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[mahr-juh-ree] /ˈmɑr dʒə ri/
a female given name, form of Margaret. Unabridged
Based on the Random House Dictionary, © Random House, Inc. 2015.
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Examples from the Web for Margery
Contemporary Examples
Historical Examples
  • Master Clough breathed more freely when he found that neither his wife nor Margery were among them.

    The Golden Grasshopper W.H.G. Kingston
  • "'Home Rails Firm,'" said Margery, and settled herself to listen.

    Once a Week Alan Alexander Milne
  • At Burnham there is the case of Margery Hedsor, who was excommunicated at intervals for apostasy between 1311 and 1317.

  • I can tell you, Margery, that sort of thing makes one think.

    The Country House John Galsworthy
  • Margery took little Billy by the hand and led him to a quiet spot under a tree.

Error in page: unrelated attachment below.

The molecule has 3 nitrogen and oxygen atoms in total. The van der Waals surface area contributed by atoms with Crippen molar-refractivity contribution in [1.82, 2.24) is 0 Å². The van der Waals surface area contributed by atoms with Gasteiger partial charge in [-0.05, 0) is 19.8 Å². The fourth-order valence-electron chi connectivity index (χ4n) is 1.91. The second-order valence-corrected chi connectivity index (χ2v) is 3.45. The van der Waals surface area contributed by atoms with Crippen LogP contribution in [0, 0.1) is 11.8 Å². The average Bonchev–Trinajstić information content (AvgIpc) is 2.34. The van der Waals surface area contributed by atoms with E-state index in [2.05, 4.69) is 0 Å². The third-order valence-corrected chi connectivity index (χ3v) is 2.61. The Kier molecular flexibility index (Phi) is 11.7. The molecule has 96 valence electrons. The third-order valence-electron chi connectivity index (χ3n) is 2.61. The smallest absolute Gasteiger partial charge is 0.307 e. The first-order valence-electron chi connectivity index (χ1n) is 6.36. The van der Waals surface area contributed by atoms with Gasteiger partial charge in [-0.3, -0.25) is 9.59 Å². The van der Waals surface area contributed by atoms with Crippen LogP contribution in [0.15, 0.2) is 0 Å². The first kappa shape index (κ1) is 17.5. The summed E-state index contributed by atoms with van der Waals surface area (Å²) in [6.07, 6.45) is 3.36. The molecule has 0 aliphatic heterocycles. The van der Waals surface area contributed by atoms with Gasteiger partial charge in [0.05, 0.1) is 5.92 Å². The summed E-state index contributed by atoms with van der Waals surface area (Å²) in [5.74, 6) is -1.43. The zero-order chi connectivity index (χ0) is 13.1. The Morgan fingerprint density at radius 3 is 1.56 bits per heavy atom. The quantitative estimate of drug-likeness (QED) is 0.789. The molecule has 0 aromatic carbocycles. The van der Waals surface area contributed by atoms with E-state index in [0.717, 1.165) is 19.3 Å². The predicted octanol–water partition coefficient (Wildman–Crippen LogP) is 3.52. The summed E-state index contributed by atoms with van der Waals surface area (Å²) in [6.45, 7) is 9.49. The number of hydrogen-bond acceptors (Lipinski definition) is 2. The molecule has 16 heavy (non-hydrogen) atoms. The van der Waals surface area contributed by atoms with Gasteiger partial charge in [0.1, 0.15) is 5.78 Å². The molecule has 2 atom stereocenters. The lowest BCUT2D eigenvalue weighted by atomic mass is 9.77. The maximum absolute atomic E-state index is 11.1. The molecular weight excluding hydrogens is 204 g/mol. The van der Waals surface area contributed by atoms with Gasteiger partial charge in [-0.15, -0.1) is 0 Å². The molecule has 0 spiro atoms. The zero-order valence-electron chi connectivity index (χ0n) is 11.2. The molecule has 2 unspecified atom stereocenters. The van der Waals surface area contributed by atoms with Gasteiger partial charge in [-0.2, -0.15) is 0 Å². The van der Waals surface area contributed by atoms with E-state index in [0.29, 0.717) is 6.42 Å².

The Beacon Second Reader James H. Fassett
  • I detest the idea that marriage changes our views, Margery; I loathe it.

    The Country House John Galsworthy
  • Margery was, of course, deeply interested with this account of the sailor.

    Washed Ashore W.H.G. Kingston
  • She lay awake, and every now and then the Squire would ask her, "Are you asleep, Margery?"

    The Country House John Galsworthy
Word Origin and History for Margery

fem. proper name, from Old French Margerie, related to Late Latin margarita "pearl" (see Margaret).

Online Etymology Dictionary, © 2010 Douglas Harper
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